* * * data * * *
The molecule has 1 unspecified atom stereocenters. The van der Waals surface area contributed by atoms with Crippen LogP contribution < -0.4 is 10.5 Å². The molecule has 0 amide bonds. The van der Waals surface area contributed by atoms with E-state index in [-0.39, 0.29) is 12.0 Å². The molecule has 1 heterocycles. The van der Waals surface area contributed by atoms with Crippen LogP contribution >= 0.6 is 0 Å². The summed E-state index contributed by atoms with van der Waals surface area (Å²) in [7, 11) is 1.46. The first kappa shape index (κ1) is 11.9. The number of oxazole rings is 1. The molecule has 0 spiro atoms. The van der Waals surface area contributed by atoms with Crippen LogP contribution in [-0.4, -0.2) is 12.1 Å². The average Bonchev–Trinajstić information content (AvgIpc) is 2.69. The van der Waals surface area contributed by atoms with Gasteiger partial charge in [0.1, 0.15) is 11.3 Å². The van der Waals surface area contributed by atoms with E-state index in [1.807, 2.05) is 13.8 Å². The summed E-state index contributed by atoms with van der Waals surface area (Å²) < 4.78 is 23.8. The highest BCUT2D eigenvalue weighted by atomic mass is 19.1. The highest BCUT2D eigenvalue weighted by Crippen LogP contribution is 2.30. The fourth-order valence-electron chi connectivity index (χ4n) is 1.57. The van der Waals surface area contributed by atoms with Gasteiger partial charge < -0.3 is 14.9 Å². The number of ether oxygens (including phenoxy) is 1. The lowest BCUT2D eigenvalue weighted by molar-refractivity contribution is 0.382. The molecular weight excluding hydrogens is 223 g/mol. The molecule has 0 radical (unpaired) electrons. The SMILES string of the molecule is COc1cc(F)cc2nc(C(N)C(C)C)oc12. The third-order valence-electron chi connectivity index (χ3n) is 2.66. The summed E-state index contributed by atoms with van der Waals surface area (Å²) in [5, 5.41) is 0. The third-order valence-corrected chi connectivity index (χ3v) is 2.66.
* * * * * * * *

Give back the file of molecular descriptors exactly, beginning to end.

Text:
The molecule has 1 unspecified atom stereocenters. The van der Waals surface area contributed by atoms with Crippen LogP contribution < -0.4 is 10.5 Å². The molecule has 0 amide bonds. The van der Waals surface area contributed by atoms with E-state index in [-0.39, 0.29) is 12.0 Å². The molecule has 1 heterocycles. The van der Waals surface area contributed by atoms with Crippen LogP contribution >= 0.6 is 0 Å². The summed E-state index contributed by atoms with van der Waals surface area (Å²) in [7, 11) is 1.46. The first kappa shape index (κ1) is 11.9. The number of oxazole rings is 1. The molecule has 0 spiro atoms. The van der Waals surface area contributed by atoms with Crippen LogP contribution in [-0.4, -0.2) is 12.1 Å². The average Bonchev–Trinajstić information content (AvgIpc) is 2.69. The van der Waals surface area contributed by atoms with Gasteiger partial charge in [0.1, 0.15) is 11.3 Å². The van der Waals surface area contributed by atoms with E-state index in [1.807, 2.05) is 13.8 Å². The summed E-state index contributed by atoms with van der Waals surface area (Å²) < 4.78 is 23.8. The highest BCUT2D eigenvalue weighted by atomic mass is 19.1. The highest BCUT2D eigenvalue weighted by Crippen LogP contribution is 2.30. The fourth-order valence-electron chi connectivity index (χ4n) is 1.57. The van der Waals surface area contributed by atoms with Gasteiger partial charge < -0.3 is 14.9 Å². The number of ether oxygens (including phenoxy) is 1. The lowest BCUT2D eigenvalue weighted by molar-refractivity contribution is 0.382. The molecular weight excluding hydrogens is 223 g/mol. The molecule has 0 radical (unpaired) electrons. The SMILES string of the molecule is COc1cc(F)cc2nc(C(N)C(C)C)oc12. The third-order valence-electron chi connectivity index (χ3n) is 2.66. The summed E-state index contributed by atoms with van der Waals surface area (Å²) in [5, 5.41) is 0. The third-order valence-corrected chi connectivity index (χ3v) is 2.66.